Exposure 101 - Your Easy Guide to Properly Exposed Images | Lea Unland | Skillshare

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Exposure 101 - Your Easy Guide to Properly Exposed Images

teacher avatar Lea Unland, anything you can dream of is possible.

Watch this class and thousands more

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Taught by industry leaders & working professionals
Topics include illustration, design, photography, and more

Watch this class and thousands more

Get unlimited access to every class
Taught by industry leaders & working professionals
Topics include illustration, design, photography, and more

Lessons in This Class

11 Lessons (34m)
    • 1. Intro

    • 2. Class Overview

    • 3. Class Project

    • 4. What is exposure

    • 5. Shutter speed

    • 6. Aperture

    • 7. ISO

    • 8. How to expose properly

    • 9. Exposure Compensation

    • 10. Half Automatic Modes

    • 11. Final Words

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About This Class

Hey photographers!

It might seem like a huge and complicated endeavour to switch from taking some nice snapshots in Auto to taking full creative control over your images in Manual Mode. I have created this class to show you it's not complicated at all. Actually, it's quite easy once you understand the basics of exposure.

In this class, we will explore shutter speed, aperture and ISO and with my little tips and tricks you will put into practice what we're learning easily. This way, you will soon be able to handle Manual Mode with confidence.

You don't need any prior knowledge or experience to take this class. All you need is a camera that lets you shoot in Manual Mode.

I can't wait to see you in Class!


Meet Your Teacher

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Lea Unland

anything you can dream of is possible.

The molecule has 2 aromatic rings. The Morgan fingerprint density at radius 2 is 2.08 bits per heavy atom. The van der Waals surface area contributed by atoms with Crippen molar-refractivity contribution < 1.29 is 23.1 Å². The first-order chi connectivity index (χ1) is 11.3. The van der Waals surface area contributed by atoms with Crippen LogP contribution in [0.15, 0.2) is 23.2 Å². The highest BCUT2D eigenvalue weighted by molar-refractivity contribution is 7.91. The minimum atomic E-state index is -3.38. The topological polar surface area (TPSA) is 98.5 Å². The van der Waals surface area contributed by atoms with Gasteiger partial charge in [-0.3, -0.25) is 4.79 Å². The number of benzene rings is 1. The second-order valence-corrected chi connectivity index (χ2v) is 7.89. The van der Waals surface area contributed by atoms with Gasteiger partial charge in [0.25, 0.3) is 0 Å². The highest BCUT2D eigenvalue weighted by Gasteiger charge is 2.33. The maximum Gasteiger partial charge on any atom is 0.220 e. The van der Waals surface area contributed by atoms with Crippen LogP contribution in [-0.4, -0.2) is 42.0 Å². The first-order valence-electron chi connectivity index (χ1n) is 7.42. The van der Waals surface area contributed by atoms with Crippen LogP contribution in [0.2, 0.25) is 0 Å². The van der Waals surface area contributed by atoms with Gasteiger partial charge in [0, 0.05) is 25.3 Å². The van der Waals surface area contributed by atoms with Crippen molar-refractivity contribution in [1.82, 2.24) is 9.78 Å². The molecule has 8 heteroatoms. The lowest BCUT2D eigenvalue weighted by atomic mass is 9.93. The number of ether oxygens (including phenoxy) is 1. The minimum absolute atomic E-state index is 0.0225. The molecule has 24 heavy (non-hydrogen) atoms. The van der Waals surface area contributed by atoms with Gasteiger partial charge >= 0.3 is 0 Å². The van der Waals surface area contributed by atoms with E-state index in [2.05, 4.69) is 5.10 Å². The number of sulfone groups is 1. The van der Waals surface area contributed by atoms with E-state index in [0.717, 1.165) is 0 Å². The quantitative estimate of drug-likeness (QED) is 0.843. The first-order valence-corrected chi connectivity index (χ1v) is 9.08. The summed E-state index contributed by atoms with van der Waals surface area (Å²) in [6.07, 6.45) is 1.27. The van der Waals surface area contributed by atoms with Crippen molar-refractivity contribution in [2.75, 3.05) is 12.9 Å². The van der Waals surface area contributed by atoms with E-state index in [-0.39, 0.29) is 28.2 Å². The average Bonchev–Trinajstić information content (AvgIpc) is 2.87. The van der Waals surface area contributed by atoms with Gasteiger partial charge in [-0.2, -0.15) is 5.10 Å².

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1. Intro: Hi, My name is Leah, and I have compassion about photography ever since I got my first point into camera at the age of 10 when I finally got my first years, a lot camera. I still remember all the difficulty that I had to understand the concept of exposure and to understand aperture and shutter speed and what they do for my images. So I created this class to make it easy for you to understand exposure and to transition from shooting and auto to shooting in manual. No time in my index, easy to follow classes. I have incorporated a lot of ex employer images to illustrate my points and to make it easy for you to follow along, I will explain to you what exposure is and we will learn all about shutter speed, aperture and eyes. Oh, and I will share a lot of practical methods with you half exposed properly even in the most difficult lining situation. So what? You just want to learn more about photography or you just got your first DSLR a Marylise camera and you want to learn how to make the most out of it or you simply want to learn how to take more creative photographs using aperture and shutter speed. This classes for you. So by the end of this class, you will understand the process behind exposure so that not only you can take properly exposed images every time, but with the tips and tricks that I share with you throughout this class, you will also be able to gain full creative control of the images and put your creative vision into your photography to take images that really stand out. So let's get started. I'm learning how to take perfectly post images every time today. I can't wait to see you in class. 2. Class Overview: hang guys and will come to exposure 101 Before we dive right into the fun stuff, I want to take a quick second to break down what we will be talking about today. Exactly. So to begin with, I want to introduce you to the class project and tell you different ways in which you can incorporate what we're talking about today into your photography practice. That way you will take properly exposed images in no time after that, I quickly want to explain to you what exposure is in terms of photography and what it consists off so that you have a better understanding about everything that we talk about from there on out. We will then learn it all about shutter speed, and we will look into ways how we can use different shutter speeds to add creative effects to our photos. After that, we will explore editor and see in what ways it affects our photographs. We will then uncover the myths on ice. Oh, and I think that's a really important part of this lesson, because a lot of people tend to make it sound like ice Elisabetta thing. But if you use it consciously and in the proper way, it will help you to get the exposure right. After all this theory, I want to show you how we can put into practice what we're learning. So I will share my tips and tricks with you to set you up for success and switching from shooting an auto to shooting in manual mode and achieving perfectly exposed images every time. I then want to introduce the topic off exposure compensation to you because exposure compensation is a really great tool. When you find yourself in situations that are particularly bright or particularly dark, I will explain to you what exactly exposure compensation is, how we use it and when we use it. After that, I quickly want to look into the half automatic modes with you because I think they're great help when you're just making the transitions from auto to manual and you might need a little help at first. So that will be all you need to know for getting properly exposed images. And once we've talked about that, you can step up your photography game in no time, so let's get right into it. 3. Class Project: So for the class project, I would like you to just go out and explore. Put into practice what we learn today and just have fun. Find itself the subject. It can't be anything that you like. It could be a friend or your neighbor. Or maybe even you can. If you feel like taking pictures of your cat, try out different shutter speeds and apertures and see how it affected image. Does it highlight the subject that you shooting or maybe doesn't distract from the subject that you want to be shooting? I encourage you to play around with the eyes oas well, and see how far you can push a camera. Because if you want to be a good photographer, it's so important. And that really construct said enough that you get to know your camera that you know how far I can push it. Like what is the highest eyes so you could go to without getting a fuzzy image? What ISS A good aperture for you to work with when you're shooting Portrait. It's all that kind of stuff is really important to know when you want to become a better photographer, so play around with that as well. And his police? Police. Don't be discouraged if your images don't come out perfectly the first couple times around . But I still inferred you to upload the images. Show us what you come up with and I can't wait to see your photographs. 4. What is exposure : First of all, before we get started, let's have a quick look at the definition of exposure. Simply put, explosion determines how light or doctored image will appear. The process behind that was fairly simple. So in your lens there's an opening at all times, and it's called Aperture. We'll be talking about aperture in a moment, but what you will have to know for now is that the future is a diaphragm that dialects and contracts to control the amount of light that hits your camera sensor. So what do you get the shutter button on your camera? What happens is that light process through the diaphragm onto the sensor, which will then capture a light, the time that determines how long lights gonna hit the sense of four. It's called the shutter speed, so make you can already guess the aperture and shutter speed at your really important aspects off exposure. The third aspect, we will have to be talking about this Aiso thes three elements, determined, as I said, how light or dark images going up here? And it's vital for a perfectly exposed image to match these elements in a way that they work perfectly together. don't worry, it's not as complicated as it might seem right now. We'll look into that in a second and you will be set up for success. Let's just quickly recap what we've been talking about in this class. Exposure determines how light or dark your image will appear. The exposure consists off three factors. Aperture, shutter speed and china. So remember the process behind the exposures, the following the aperture highlights or contract to control the amount of light that hits the sensor and the shadow speed determines how long might hits the sensor. For now that we've got a basic understanding off how exposure works exactly, let's look into shutter speed. 5. Shutter speed: So now let's learn all about shutter speed and how we can use it creatively. As I mentioned before, the shiner speeds has the time during which the camera sensor is exposed. To let in your camera, you will find a display as a number like, for example, 1/5 or one over 1000. That translates to the fraction of a second the light has to hit the sensor. You can also open your shutter forest long as 30 seconds. For example, if you're shudder is gonna be open for a full second or let's say for five full seconds it will be displayed as a one for one second, for example, or five for five seconds. So the longer you open your shutter for the more light is going to be able to hit the sensor. That means if you set your shutter speed for his short as one over 1000 for example, less light will be able to hit the sensor as the shutter will only be open for 1 8000 of a second. On the other hand, if you said a shutter speed, that is quite a bit longer than that, for example, 1/25 more light will be able to pass through the DIA friend onto the sensor. Your image will simply be a lot brighter, but the shutter speed can do more than that. It does not only determine how long, like could hit the sense of for, but it also allows you to capture or to freeze motion. So let's say you see someone crossing the street and you want to freeze his or her movement , then set a really short chapter. Let's say, for someone who's walking as slow as a pedestrian, you could choose a shutter speed like one over 1000 for example, that will completely freeze the motion. And it will look like the stuff that the shutter speed also allows you to capture motion. So let's say you stand in front of a waterfall, and you really want to make the water blurring over the edge. Then you should go for a slower shyness. Speed, Let's say one over 125 or you could even go up to 10 seconds. That's a good rule of thumb, and it will give you a good starting point. But it's really important that you experiment a little bit set, you shutter speed, take a picture, look at it and, if you're not happy, adjusted accordingly. Setting a longer shutter speed also allows you to take pictures at night. So, for example, take a picture of the night sky or take a picture off your city at night. Because there's less life available, you will have to give the camera a little bit more time to capture the ledge. So let's say you want to take a picture off the city tonight. Then I would suggest that you started with the shutter speed off, maybe 15 seconds. If that's still too dark, then you can always up it a little bit. If that's going to be too bright because you live in a really, really bright city, then you should slow the shutter speed down a little bit, maybe down to 10 seconds or something like that. Generally, I would suggest that if you have a shutter speed deaths one over 125 or slower, you should use a tripod simply because we naturally have a little bit of a handshake. So the longer the shutters be, the more obvious this handshake will become again. It depends very much on you, so you should test it out personally. Sometimes I take pictures even up to a 25th of a second, and I don't use a tripod for that. It works because I have a fairly steady hand, but other people might not, and they may need a tripod at that China's speed. So try it out. See how far you can push yourself, too. And don't worry about a tripod being really expensive because the family wants out there that you should make sure that your track what is relatively story. It doesn't shake in the wind because they don't even need to try. Put it all. Let's just quickly go over again what we've been talking about in this class. The shadow speed refers to the time the camera shutter is open. To expose the sensor to light on your camera, you will find it displayed as number, such as 1/5 or one over 1000. If you said it to a full second, it will be displayed as a one. If you want to use the shutter speed creatively, you can either use it to freeze motion or you could use it to capture motion. And a long shutter speed also allows you to take pictures at night whenever you shut. A speed is slower than one over 125. You should consider using a tripod if you want to do long exposures during the day, for example, you want to take a picture of a waterfall and you want to really capture the motion off the water and the shutter speed that you would have to choose in order to achieve this vision would let too much light had the sensor so that image would be overexposed. And D filters or polarizing filters are a great option for you, and you're interested in that sort of photography. You should definitely look into that. Now let's look into aperture. 6. Aperture: next up is temperature. Let's talk about the term effort. Your first, the picture or F stop determines the size of the opening through which the light houses onto the sensor. That's the little die a friend, a man mentioned earlier. Remember, on your camera they will be displayed as funny numbers such as F 2.8 or F 11. The maximum temperature available to you always depends on your camera's lens, but generally the white of the temperature. The more light hits the center in the same amount of time, and the brighter the image is gonna be the same goes the other way. If you have a really small actor, less light will hit the sense in the same amount of time, and your image will be doc running played a big number. The smaller the aperture. So F 2.8, for example, would be a fairly big opening at 11 will be medium size opening and F 29 for example, would be a really small opening again. To sum it up. The big of the Apertura, the more life it's the sensor in the same amount of time. The big picture is grateful low light situations or to compensate for a fast shutter speed but less shutter speed. The epic trip also has a creative purpose because the aperture determines the depths of field. And don't worry, that's not going to be a really, really complicated topic. The depth of field simply refers to the amount off blur in an image beyond the subject. That doesn't focus. So maybe you can see in this. I am fairly focus, I hope, and the windows behind me they're failing out of focus. That is because I chose a rather big aperture off 6.3. Let's look at some ex employer images to really understand the different depths off field that come with different temperatures. So in this picture you see that I chose the Apertura off 16. That means the depth of field is really deep. You can really see the background, and you can make out the single leaves and the branches. And you can just tell you will especially be able to tell when we look at the other images that it doesn't call the attention to the flower as the main subject of the images. Much for this image, I chose an aperture off 5.6. It's sort of a medium depth of field. You can kind of still see the branches and the leaves in the background, but not as in much detail and not as sharp as an image that I took with UNEP Attar of 16. You can still kind of guess what it is that you see in the background. In this image, it's easier to recognize the subject. You can tell that I wanted to focus on the flower, but there's still a lot of destruction going on in the background. If we're now looking at this image that it took with an aperture of 1.8, you can really tell how shallow the depth of field is. The flower is in focus and everything else is completely blurry. You can't even tell that a few of the leaves in the foreground, already a little bit blurred because they're not on the same level with the flower. You can't really tell what's in the background because is really blurry, and you only see a little bit of greens and a little bit off Brown's in there, but you can tell what exactly it is so that makes it really easy for the viewer to recognize the subject off the photo. So you might wonder right now how do I know when to use? Which that's the field? Generally, I would suggest that you use a big aperture and therefore shallow depth of field for Portrait's for itself if you want to subject to be the main focus of the image. On the other hand, a small aperture and therefore really deep depth of field is great. If you're shooting the landscapes, for example, or if you want your entire scene to being focused again, this is just a general rule. So I really, really suggest that you get creative with this. Find out what works for you and your style. After all, photography's an R and an art only not. You sometimes have to break the rules to get the best results. On a little side note, I want to call your attention to this picture. As you can see in this picture, the bulb is very much in focus, whereas the can as the bottom of the lamp is out of focus. That is because the depth of field that I chose to take this picture was so shallow that when I focused on the light bulb, the can that was slightly in the foreground of the bulb was out of focus. So I want to call your attention to the fact that to shower over an aperture can have the effect that a subject with a lot of death will appear in focus at one point and out of focus. At another point. You can use this creatively, but sometimes it can be a little bit distracting. So when you're choosing an aperture, always keep in the back of your mind that if you said a really big eh picture that your subject might not be entirely and focused now to wrap it all up. Let's go over what we've been talking about in this plus, so the Apertura refers to the size of the opening through which light process onto the sensor. The bigger the opening, the smaller you number will be. So if you have an opening of 1.8, that will be way bigger than an opening off 11 for example, and remember the white of the opening. The more light hits the sensor in the same amount of time and the broader your image is going to be the smaller your opening. The less light hits the sensor in the same amount of time and the dark. How your image will be. The aperture also determines the depth of field, which is what we've just been talking about on the example image. Remember, the temperature is the go to tool. If you want to compensate for low light conditions off for Ross Cheddars Next up, let's look into I s O. 7. ISO: Now let's talk about the infamous eyes. Oh, and why you shouldn't be afraid to use it. So the ice oh, indicates the ability of the camera sensor to catch allege. That means the high and the eyes. So the more sensitive your sensor is gonna be, so should she just crane the eyes all the way up to get perfectly exposed images all the time? The simple answer to that is no, because while you might be able to kept catchable, like in the same amount of time when you up your eyes oh, it also increased The digital noise you will see in the image and digital noise is something that we don't want because it makes the image really fuzzy and grainy, and it affects. The overall quality of the image just doesn't look very nice. The image will simply be a little bit less sharp. Therefore, I would generally recommend to keep the asshole as lowest possible, but personally love to use the eyes. Oh, if I can't get the exposure right with the settings that I choose for my creative idea, let's think oven example. Let's say you are at a wedding and you want to capture the bride and groom dancing, so you want to really freeze their motion. But at the same time, you want the entire seem to be in focus, so that means you will have to choose a small aperture to get the entire scene in focus. So maybe, let's say, an aperture of F 20 but at the same time, you have to choose a fast shutter speed to really freeze the motion. Let's just say who choose the shutter speed off one over 1000. No, many leading conditions aren't great. And with the settings that you had to choose to achieve your creative vision, you can't get enough light to hit the sensor. So that, for what I would do in this situation personally is to simply up the ice a little bit. Because, as you remember in increasing the eyes old, you also increased the sensor's ability to capture. Like I would only up it as high as I needed to be in order to get the perfect exposure that my I mean, I have to wiggle the aperture and shutter speed around a little bit to keep the eyes always lowest possible. But I still don't shy away from up in it. So some people might tell you leave it at 100 or 250 at all times and don't go above that. But I don't agree personally. Sometimes I like to sit the Aiso as high as the 6400. That works perfectly fine for my camera, but your camera might be different. So, as I said earlier, go out and try different Aysel settings. Between 104 100 or maybe 600 will work fine for most cameras, but the more modern cameras you can usually push beyond that. So going explore tryout difference headings and zoom in to see when you start to see digital noise before we move on. Let's quickly wrap it all up and look at what we've been talking about in this class. The ISO indicates the ability of the camera sensor to capture light. That means the high of the iess. Oh, the more sensitive to like to censor will be a nice All of 100 refers to a sense of that is fairly insensitive to light, whereas a nice off 6400 for example, will make your camera sensor a lot more sensitive. Keep in mind that the higher the eyes Oh, the more father your image will look and that the isil will affect the overall quality of your image. Nevertheless, setting a higher Aiso value can help you get the exposure right when there's not enough light available. Now let's look at how we can put it all together and get the exposure right member out in the field. 8. How to expose properly: Now that we've talked about all this theory last Heidi ends together and see how we can put into practice what we've been learning today. With a little bit of practice, it will be really easy for you to achieve appropriate exposure, and my tips and tricks will help you get started. So I've touched on it before. But to get the exposure arrives, you will have to match all three elements off exposure aperture, shutter speed and Aiso. What you see here is called the exposure triangle, and this is commonly used to explain the concept of proper exposure to people. In the beginning, it didn't make a lot of sense to me because the triangle isn't necessarily a balanced shape with all sides of equal length. But I now think of it as an I saw Seles Triangle. So a triangle where all three sides off the triangle have to be of the same length. So what that translates to in terms of photography is that if you lengthen your shutter speed, for example because you choose a longer exposure, then you will have to adjust the aperture and the eyes accordingly to keep your triangle and balance and to get the exposure right as a really basic rule, I would suggest that if you choose a big aperture, said a fast shutter speed, because otherwise too much light will hit the center and the image will be overexposed. If you said a small aperture chooses low shutter speed. Otherwise the image will be under exposed. And as a little tip, I would always suggest to under exposure image rather than to overexpose it. Because if you're gonna work with the images and Softwares like leg room or even its instagram, you can always bring up the shadows a little bit. But it will be really, really hard to retrieve blown out highlights. So when in doubt, I would say under exposure image rather than to over expose them. So I know that all of this can sound really difficult right now, and you might wonder, like only God, how much everybody put that into practice. But a chip that really changed the game for me is to set the parameters that it's more important for my create division first and then just the other parameters accordingly. So if you're shooting a portrait and you want your subject to be the entire focus off the frame. For example, I would suggest that you choose the aperture first said as big of an aperture as you want to see how right your image is going to be with this setting and adjust the shutter speed and Aiso accordingly. You might be wondering how How would I know if the image is gonna be over or next post, or if there's kind of enough, like even I have good news for you and that is called a light meter. The light meter helps you see if your image is exposed properly when you're shooting setting parameters. As I said before, push the shutter button halfway and technologic meter. If it says your exposure is perfect, then hit the shot about it all the way. If it says you need to adjust it a little bit because your image is gonna be over exploded . This headings that you've chosen simply adjusted a little bit. Push the shutter button halfway again, and maybe you gonna right this time. So just for the front of it, let's I want to take a picture of this lamp right here. I have set my aperture to 1.4 because I really only want the lamb to be in perfectly sharp focus. And I want to have a blurry background. I have said an AYSO off 250 a shutter speed off 60. Now the light meter tells me that this is going to be way over exposed. So what I do? I'll simply dial down the shutter speed until the light meter is balanced out and the cameras has The exporter is going to be perfect. Well, let me just take a picture and it is a little bit overexposed. So I will go back in and die on the shutter speed down to 250 it is looking good. So that is how you use the light meter. Simple as that before we move onto the next lesson. Let's quickly review what we've been talking about in this class, so if you said a big aperture, you should set a fast shutter speed. If you go for a small aperture, choose a slower shutter speed to enable the camera to capture enough light. The trick here is to set the parameter that is more vital for your composition. first and then adjust the others accordingly. Using the light meter. Always keep the exposure triangle in the back of your mind. And remember that if you alter one of the parameters, you will have to also the other parameters accordingly. To get a properly exposed image in the next class, we will be talking about the exposure compensation. 9. Exposure Compensation: now. I mentioned this earlier, but I really want to dive a little bit deeper into this topic now because sometimes you might find yourself in a dark room for itself. But we don't have a little like available, or you are in a snowy landscape where there's a lot of bright and white tones and you take a picture. And in the case of the snowy landscape, for example, the snow comes out really great, which looks horrible, and it's not at all what you wanted. You wanna picture the scene as you see it, so exposure compensation will be a really helpful tool as it lets you increase or decrease the decent ours default meter reading to get closer to the true brightness off the same. To understand how exactly that works, I just briefly want Explain to you how the camera meters for exposure. So when you push the shutter about halfway, meanest with senior in to make a guess as to what the exposure should be like to get a perfectly exposed image. Now in a normal scene, the camera will base. The exposure on a standard middle language reflects about 12 to 18% off the light that results in the black tones to appear bleidt and the white tones to appear watch. Sometimes you will find yourself in a very shaky situation, and there will be lots of blessed. And if the camera is going based exposure on all of these blacks, then it will see less light reflecting back from the Blackstone would see reflecting back from the standard middle Great. So what the camera does is to add exposure to brighten up the subject, to make it become a standard middle great, Which is why sometimes in the scene with a lot of shadows, the shadows will appear really great and washed out. What happens then is kind of a domino effect. The dark tones and the image will appears. A standard Millbrae, the standard middle gray will appear is a light great, and the white will be completely overexposed. On the other hand, you might find yourself in the situation where the camera basis T exposure on the whites that it season. So, for example, the snow the camera will base the exposure on this white, and we'll take that as the standard middle great. But since White reflects a lot of life. The exposure will be brought down and the white will appears. Middle break that will make your snow of really greatest and not really appealing, and the domino effect will happen in a different direction. The middle brace will become docked race problem Shadow school. Stay dark, but the end result is that your image will be under exposed so ever said. Usually your camera will do a perfect all metering for exposure. But if you capturing the snowy landscape with mostly bright tones, then use positive exposure compensation to let the camera know that you wanted to expose for something brighter than the standard middle. If you're capturing a dark seen on the other hand like a night scene, for example, or an indoors, you seen a lot of shadows and your image comes out too bright. Then you simply use negative exposure compensation to let the camera. No, they should meet her for something Dr Standard, Middle Britain And that's really all you need to know in exporter compensation. To get perfectly, it's post images, even in a difficult situation. Let's quickly summarize what we've been learning in this class. The exposure compensation is a great tool for difficult lighting situations as it lets you all to the DSLR is default meter reading. Usually the camera basis the exposure on a standard middle gray. But in extreme situations, you might not have the standard middle gray available to you, for example, in a snowy landscape where there will be mostly whites. So in this case, you will have to give your camera a little bit of a help by choosing positive or negative exposure compensation. Depending on the situation, you're in to point out to it that it should not base the exposure on the standard middle grade. That way you will always get perfectly exposed images and true tones, even when you find yourself in a situation or other people might not take a perfectly posed image in the next lesson will be talking about the half automatic modes. See you there 10. Half Automatic Modes: Let's look into the half automatic modes and see how they can assist you in making the transition from shooting an auto to a shooting in manual. If after watching this class, you maybe feel a little bit overwhelmed or feel like you will never be able to control all these settings that we've just been talking about when you're out shooting, then Dari your camera can help you, and it could help Big time. The half automatic modes let you set one of the parameters so even the appetite with shutter speed, and will then set the other parameters accordingly to insure that image will come out properly exposed. Let's look at the options. So on one hand you have shut a priority on your camera that will show up as TV if you have a canon camera and s if you have a Nikon camera, this mode allows you to choose a specific shutter speed and then said the aperture and the ice accordingly to miss the parameters and get you perfectly exposed. Image. So if you want to catch removing subject like an animal or a waterfall or a car, then you can simply set your camera to TV or S and choose the shadows. Feed that your situation requires, and your camera will take care of the rest. On the other hand, we have embittered priority for a V on a candid camera and a on a Nikon camera. This program led to choose an appetizer value while your camera will set the shutter speed and Aysel accordingly. This is a great option if you're out shooting portrait's, for example, and you know every tree wanted shoes, but you don't constantly won't have to worry about adjusting the shutter speed to the lighting conditions. Just set your camera to extra priority, and then we'll take care of it. The only thing that I do recommend when you decide shoot in the half automatic modes is to go to your camera setting and set a max Aiso value to make sure that your camera doesn't say Aiso to 100,000 without you knowing and you will come home and you think you've got some really great shots and then you look at the images and they're really fuzzy because camera did something you didn't realize at the time and that he didn't want it to do so to avoid that, just go to this heading seven max Aiso value and you will be good to go. Let's quickly wrap it all up and look at what we've been learning today. In the half automatic modes, the camera lets you set one off the parameters of exposure, shutter speed or aperture, and then insurers. That image will be exposed properly by adjusting the other two parameters accordingly. When you go into the shadow priority mode, the camera will let you choose the shutter speed, and it will adjust the aperture and eyes. Oh, according to your settings, an aperture priority mode. You choose Thea pitcher and the camera takes care of the rest. Don't forget to set your max Aiso value to ensure that you camera won't set a I s o. That is way too high in order to maintain the perfect exposure. See you in the next class 11. Final Words: that is it you guys, This is all you need to know to get perfectly exposed images. And I hope I was able to show you that taking properly ex post images is not a science. It does take a little bit of practice. But if you put in that work and if you get to know your camera, you will take amazing photographs in no time. So go out there and just have fun. Sometimes I feel like it's easily overlooked that photography is an art form as well. And I really want to encourage you to treat us touch, you know, go out and shoot different subjects. Have fun trying out different things. Maybe it doesn't look the way you planned it. Or it doesn't look the way you hoped it to be. Maybe eating greater than what you envisioned. You never know. So just go out and have fun. I really want to thank you for sticking around and watching this class. I hope you gotta look out of it and feel encouraged and motivated to go out and just shoot . If you like this class or even if you didn't, I would love for you to leave a review because we're all forever teachers and forever students. And I can learn from you guys as well. So please, please, please leave a review to let me know what I can do. Better to let me know what I did Well, so that my next class can be even better. I am very much looking forward to seeing your class project and to see what you come up with. And if you have any questions, please feel free to come in in the discussion section below or send me a message on instagram and again before you click away. Please leave a review. If you want to stay up to date on my latest classes Hit the follow button down below and you will be the 1st 1 to know When I published my next class Already a lot of things in my mind So stay to now go out there, have fun and I'm looking forward to seeing in my next class